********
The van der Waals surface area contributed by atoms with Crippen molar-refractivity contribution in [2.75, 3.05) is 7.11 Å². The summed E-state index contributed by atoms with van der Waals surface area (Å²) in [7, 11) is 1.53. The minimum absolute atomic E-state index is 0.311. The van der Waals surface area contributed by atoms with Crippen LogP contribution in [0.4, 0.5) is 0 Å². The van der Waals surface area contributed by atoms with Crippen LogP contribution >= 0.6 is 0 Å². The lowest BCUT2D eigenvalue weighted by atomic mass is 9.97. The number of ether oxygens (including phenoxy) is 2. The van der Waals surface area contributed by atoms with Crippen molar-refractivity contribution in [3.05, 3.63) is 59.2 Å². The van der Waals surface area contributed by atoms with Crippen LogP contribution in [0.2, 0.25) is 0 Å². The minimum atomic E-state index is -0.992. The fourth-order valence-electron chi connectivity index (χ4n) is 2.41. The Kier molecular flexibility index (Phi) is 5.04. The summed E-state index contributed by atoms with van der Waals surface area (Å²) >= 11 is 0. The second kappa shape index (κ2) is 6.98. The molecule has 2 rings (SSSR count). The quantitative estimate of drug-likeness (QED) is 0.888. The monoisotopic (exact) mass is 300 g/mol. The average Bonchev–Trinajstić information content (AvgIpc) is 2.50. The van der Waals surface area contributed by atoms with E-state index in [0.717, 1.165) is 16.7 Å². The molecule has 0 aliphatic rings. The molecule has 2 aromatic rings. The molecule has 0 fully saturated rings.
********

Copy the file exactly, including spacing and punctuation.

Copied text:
The van der Waals surface area contributed by atoms with Crippen molar-refractivity contribution in [2.75, 3.05) is 7.11 Å². The summed E-state index contributed by atoms with van der Waals surface area (Å²) in [7, 11) is 1.53. The minimum absolute atomic E-state index is 0.311. The van der Waals surface area contributed by atoms with Crippen LogP contribution in [0.4, 0.5) is 0 Å². The van der Waals surface area contributed by atoms with Crippen LogP contribution >= 0.6 is 0 Å². The lowest BCUT2D eigenvalue weighted by atomic mass is 9.97. The number of ether oxygens (including phenoxy) is 2. The van der Waals surface area contributed by atoms with Crippen molar-refractivity contribution in [3.05, 3.63) is 59.2 Å². The van der Waals surface area contributed by atoms with Crippen LogP contribution in [0.2, 0.25) is 0 Å². The minimum atomic E-state index is -0.992. The fourth-order valence-electron chi connectivity index (χ4n) is 2.41. The Kier molecular flexibility index (Phi) is 5.04. The summed E-state index contributed by atoms with van der Waals surface area (Å²) >= 11 is 0. The second kappa shape index (κ2) is 6.98. The molecule has 2 rings (SSSR count). The quantitative estimate of drug-likeness (QED) is 0.888. The monoisotopic (exact) mass is 300 g/mol. The average Bonchev–Trinajstić information content (AvgIpc) is 2.50. The van der Waals surface area contributed by atoms with E-state index in [0.717, 1.165) is 16.7 Å². The molecule has 0 aliphatic rings. The molecule has 2 aromatic rings. The molecule has 0 fully saturated rings.